import java.awt.*; import java.awt.event.*; /* Show an example of closing a Window.  */ public class WindowDemo extends Frame {     public static void main(String[] argv) {         Frame f = new WindowDemo( );         f.setVisible(true);     }     public WindowDemo( ) {         setSize(200, 100);         addWindowListener(new WindowDemoAdapter( ));     }     /** Named Inner class that closes a Window. */     class WindowDemoAdapter extends WindowAdapter {         public void windowClosing(WindowEvent e) {                 System.out.println("Goodbye!");                 WindowDemo.this.setVisible(false);    // window will close                 WindowDemo.this.dispose( );        // and be freed up.                 System.exit(0);         }     } }

Since making a Window close and optionally exit the program is a common operation, I've encapsulated this into a small class called WindowCloser , which is in my public package com.darwinsys.util. Most AWT and Swing books have similar classes. Example 14-3 contains my WindowCloser class. Note that the class is marked deprecated; this is to remind you that, on Swing, you should just use setDefaultCloseOperation( ). If you're writing an AWT-only application, you'll have to live with the deprecation warning.

Example 14-3.
package com.darwinsys.swingui; import java.awt.Window; import java.awt.event.*; /** A WindowCloser - watch for Window Closing events, and  * follow them up with setVisible(false) and dispose( ).  * @deprecated Use setDefaultCloseOperation( ) instead.  */ public class WindowCloser extends WindowAdapter {     /** True if we are to exit as well. */     boolean doExit = false;     public WindowCloser( ) {     public WindowCloser(Window w) {         // nothing to do     }     public WindowCloser(Window w, boolean exit) {         doExit = exit;     }     public void windowClosing(WindowEvent e) {         Window win = e.getWindow( );         win.setVisible(false);         win.dispose( );         if (doExit)             System.exit(0);     } }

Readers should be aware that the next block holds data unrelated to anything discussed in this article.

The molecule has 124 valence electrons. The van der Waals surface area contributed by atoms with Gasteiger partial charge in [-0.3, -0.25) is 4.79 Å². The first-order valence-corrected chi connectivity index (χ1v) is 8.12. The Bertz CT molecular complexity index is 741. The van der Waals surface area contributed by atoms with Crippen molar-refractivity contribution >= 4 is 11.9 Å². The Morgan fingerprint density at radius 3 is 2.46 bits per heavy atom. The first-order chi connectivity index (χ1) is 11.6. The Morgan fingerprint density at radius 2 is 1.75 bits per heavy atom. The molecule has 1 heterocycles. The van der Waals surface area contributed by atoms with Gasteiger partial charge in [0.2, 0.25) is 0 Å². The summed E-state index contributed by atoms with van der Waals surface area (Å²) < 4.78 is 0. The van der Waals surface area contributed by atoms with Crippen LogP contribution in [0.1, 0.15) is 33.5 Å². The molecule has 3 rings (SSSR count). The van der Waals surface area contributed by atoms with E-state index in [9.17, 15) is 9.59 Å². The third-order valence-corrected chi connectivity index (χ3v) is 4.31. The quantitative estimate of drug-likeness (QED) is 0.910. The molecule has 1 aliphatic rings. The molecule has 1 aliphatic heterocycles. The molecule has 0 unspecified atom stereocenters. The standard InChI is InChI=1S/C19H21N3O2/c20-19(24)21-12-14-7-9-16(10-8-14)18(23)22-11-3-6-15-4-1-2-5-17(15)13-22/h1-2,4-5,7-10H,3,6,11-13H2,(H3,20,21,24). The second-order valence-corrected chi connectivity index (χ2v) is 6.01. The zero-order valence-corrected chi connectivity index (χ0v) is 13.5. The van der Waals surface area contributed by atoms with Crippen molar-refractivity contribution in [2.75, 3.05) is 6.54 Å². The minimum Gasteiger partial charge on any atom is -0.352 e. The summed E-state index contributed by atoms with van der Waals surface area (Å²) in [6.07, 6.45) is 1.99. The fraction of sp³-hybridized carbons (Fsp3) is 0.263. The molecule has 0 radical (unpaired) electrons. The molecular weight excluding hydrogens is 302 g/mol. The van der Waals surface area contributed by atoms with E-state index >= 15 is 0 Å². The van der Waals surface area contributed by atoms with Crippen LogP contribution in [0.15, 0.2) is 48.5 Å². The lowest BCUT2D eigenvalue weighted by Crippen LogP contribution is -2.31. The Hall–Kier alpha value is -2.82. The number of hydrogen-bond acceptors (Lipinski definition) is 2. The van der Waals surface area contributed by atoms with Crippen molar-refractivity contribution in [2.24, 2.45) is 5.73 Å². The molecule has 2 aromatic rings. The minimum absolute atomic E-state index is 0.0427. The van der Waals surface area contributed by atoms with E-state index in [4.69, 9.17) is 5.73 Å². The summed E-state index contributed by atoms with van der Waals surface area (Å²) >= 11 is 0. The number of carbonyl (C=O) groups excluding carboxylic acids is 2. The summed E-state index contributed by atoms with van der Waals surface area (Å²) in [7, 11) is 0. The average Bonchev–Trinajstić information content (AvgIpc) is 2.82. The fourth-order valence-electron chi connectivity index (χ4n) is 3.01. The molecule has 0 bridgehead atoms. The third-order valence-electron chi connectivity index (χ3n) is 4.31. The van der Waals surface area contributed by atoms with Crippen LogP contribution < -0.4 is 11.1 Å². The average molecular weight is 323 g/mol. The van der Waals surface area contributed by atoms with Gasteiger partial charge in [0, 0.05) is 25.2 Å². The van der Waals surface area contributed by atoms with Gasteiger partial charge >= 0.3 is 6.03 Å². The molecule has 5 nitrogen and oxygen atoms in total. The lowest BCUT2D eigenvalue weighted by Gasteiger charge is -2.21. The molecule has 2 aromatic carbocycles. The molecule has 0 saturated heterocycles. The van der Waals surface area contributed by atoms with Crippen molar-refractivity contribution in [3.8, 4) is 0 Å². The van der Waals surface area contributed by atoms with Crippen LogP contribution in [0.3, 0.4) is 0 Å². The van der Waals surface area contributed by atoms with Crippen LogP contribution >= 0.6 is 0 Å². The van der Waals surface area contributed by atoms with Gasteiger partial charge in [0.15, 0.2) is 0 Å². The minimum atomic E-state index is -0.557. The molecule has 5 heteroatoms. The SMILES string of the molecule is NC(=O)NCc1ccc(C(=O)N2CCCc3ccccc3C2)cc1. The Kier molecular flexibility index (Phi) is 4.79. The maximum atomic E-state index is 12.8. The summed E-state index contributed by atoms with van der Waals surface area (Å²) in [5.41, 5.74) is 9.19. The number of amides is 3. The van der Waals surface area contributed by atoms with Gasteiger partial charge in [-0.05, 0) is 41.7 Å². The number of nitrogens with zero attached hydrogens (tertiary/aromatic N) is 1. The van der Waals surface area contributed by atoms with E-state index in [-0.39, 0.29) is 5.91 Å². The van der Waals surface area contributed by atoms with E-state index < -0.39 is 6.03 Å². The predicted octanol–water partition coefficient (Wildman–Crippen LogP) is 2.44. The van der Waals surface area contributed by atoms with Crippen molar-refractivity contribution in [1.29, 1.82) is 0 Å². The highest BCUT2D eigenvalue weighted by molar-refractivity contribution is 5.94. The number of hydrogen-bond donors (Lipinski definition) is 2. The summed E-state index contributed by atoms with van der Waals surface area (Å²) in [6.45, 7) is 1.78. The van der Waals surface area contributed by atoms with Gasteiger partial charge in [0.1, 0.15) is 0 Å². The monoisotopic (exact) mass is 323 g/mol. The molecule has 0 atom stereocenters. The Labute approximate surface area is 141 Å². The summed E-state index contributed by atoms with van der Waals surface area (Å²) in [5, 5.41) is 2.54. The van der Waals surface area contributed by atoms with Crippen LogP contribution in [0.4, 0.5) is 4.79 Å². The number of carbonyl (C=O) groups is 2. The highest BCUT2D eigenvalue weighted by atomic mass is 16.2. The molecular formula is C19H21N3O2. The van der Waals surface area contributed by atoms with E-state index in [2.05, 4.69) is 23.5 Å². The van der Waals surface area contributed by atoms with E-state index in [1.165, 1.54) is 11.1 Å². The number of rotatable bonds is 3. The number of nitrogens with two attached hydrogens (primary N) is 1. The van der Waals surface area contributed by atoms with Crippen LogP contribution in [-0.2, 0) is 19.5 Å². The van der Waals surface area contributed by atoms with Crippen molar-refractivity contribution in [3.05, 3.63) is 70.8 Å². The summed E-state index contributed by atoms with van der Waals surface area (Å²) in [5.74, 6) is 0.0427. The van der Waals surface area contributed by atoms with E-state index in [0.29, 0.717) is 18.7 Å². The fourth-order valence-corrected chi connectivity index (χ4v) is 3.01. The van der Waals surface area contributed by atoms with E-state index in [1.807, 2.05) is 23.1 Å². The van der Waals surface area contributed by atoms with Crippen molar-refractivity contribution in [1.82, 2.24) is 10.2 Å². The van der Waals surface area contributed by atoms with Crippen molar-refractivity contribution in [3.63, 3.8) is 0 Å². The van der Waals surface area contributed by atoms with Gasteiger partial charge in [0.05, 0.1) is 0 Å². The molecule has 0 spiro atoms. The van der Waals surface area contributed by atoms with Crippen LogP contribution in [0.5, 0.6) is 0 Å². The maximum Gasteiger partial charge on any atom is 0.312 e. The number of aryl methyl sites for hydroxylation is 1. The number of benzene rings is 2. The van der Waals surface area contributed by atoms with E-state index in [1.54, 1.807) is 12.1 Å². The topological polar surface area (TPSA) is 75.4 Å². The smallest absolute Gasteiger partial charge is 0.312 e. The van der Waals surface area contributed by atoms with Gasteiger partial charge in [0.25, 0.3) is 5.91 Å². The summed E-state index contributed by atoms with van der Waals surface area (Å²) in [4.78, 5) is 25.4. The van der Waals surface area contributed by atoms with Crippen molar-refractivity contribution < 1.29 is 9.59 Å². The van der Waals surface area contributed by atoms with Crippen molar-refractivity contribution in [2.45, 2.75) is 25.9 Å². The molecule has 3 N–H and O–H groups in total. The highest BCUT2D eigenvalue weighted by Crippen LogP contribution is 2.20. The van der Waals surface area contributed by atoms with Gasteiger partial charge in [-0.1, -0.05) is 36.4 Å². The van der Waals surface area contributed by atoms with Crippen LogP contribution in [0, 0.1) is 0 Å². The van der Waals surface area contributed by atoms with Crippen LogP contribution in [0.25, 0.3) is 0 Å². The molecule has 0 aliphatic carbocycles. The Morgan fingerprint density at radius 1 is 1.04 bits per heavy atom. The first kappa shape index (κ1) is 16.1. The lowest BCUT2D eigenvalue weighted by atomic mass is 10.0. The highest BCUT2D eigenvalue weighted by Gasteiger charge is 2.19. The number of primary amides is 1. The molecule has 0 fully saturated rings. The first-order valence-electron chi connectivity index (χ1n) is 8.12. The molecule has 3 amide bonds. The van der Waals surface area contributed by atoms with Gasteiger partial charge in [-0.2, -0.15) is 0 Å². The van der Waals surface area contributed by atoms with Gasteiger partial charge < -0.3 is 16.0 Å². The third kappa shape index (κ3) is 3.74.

Using it is straightforward:

import java.awt.Frame; import java.awt.Label; import com.darwinsys.swingui.WindowCloser; /* Show an example of closing a Window.  */ public class WindowCloserTest {     /* Main method */     public static void main(String[] argv) {         Frame f = new Frame("Close Me");         f.add(new Label("Try Titlebar Close", Label.CENTER));         f.setSize(100, 100);         f.setVisible(true);         f.addWindowListener(new WindowCloser(f, true));     } }

Notice that some of this "quick and dirty" class extends Frame or JFrame directly. It is generally better to have a main program that creates a JFrame and installs the "main" GUI component into that. This scheme promotes greater reusability. For example, if your graphing program's main component extends JComponent, it can be added to a JPanel in another application; whereas if it extends JFrame, it cannot.

See Also

I've mentioned dispose( ) several times without saying much about it. The dispose( ) method (inherited from Window) causes the underlying (operating system-specific) window system resources to be released without totally destroying the Window. If you later call pack( ) or setVisible(true) on the Window, the native resources are recreated. It's a good idea to dispose( ) a window if you won't be using it for a while, but not if there's a good chance you'll need it again soon.

In addition to WindowListener, Swing has several other multimethod interfaces, including MouseListener and ComponentListener, and an Adapter class for each of these.

Java Cookbook
Java Cookbook, Second Edition
ISBN: 0596007019
EAN: 2147483647
Year: 2003
Pages: 409
Authors: Ian F Darwin

Similar book on Amazon © 2008-2017.
If you may any questions please contact us: